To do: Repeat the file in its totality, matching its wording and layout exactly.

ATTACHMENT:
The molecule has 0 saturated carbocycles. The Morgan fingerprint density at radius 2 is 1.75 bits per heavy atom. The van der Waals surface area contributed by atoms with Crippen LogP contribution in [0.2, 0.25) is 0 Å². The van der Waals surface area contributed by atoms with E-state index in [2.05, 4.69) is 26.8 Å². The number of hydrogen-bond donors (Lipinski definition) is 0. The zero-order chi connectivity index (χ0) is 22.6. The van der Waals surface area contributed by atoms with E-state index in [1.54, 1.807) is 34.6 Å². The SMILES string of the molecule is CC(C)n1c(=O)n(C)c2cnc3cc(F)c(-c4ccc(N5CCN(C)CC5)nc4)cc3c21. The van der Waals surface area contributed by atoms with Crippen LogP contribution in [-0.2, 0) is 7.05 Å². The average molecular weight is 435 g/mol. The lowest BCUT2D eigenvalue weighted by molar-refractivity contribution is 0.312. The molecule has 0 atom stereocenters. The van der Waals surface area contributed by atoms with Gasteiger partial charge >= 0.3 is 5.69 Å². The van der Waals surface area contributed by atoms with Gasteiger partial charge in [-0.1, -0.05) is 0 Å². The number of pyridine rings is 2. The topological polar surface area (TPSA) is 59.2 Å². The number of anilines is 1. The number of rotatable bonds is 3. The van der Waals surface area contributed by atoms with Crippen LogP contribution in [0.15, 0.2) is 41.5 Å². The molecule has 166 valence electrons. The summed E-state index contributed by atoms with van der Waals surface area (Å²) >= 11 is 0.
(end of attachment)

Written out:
The molecule has 0 saturated carbocycles. The Morgan fingerprint density at radius 2 is 1.75 bits per heavy atom. The van der Waals surface area contributed by atoms with Crippen LogP contribution in [0.2, 0.25) is 0 Å². The van der Waals surface area contributed by atoms with E-state index in [2.05, 4.69) is 26.8 Å². The number of hydrogen-bond donors (Lipinski definition) is 0. The zero-order chi connectivity index (χ0) is 22.6. The van der Waals surface area contributed by atoms with E-state index in [1.54, 1.807) is 34.6 Å². The SMILES string of the molecule is CC(C)n1c(=O)n(C)c2cnc3cc(F)c(-c4ccc(N5CCN(C)CC5)nc4)cc3c21. The van der Waals surface area contributed by atoms with Crippen LogP contribution in [-0.2, 0) is 7.05 Å². The average molecular weight is 435 g/mol. The lowest BCUT2D eigenvalue weighted by molar-refractivity contribution is 0.312. The molecule has 0 atom stereocenters. The van der Waals surface area contributed by atoms with Gasteiger partial charge >= 0.3 is 5.69 Å². The van der Waals surface area contributed by atoms with Gasteiger partial charge in [-0.1, -0.05) is 0 Å². The number of pyridine rings is 2. The topological polar surface area (TPSA) is 59.2 Å². The number of anilines is 1. The number of rotatable bonds is 3. The van der Waals surface area contributed by atoms with Crippen LogP contribution in [0.15, 0.2) is 41.5 Å². The molecule has 166 valence electrons. The summed E-state index contributed by atoms with van der Waals surface area (Å²) >= 11 is 0.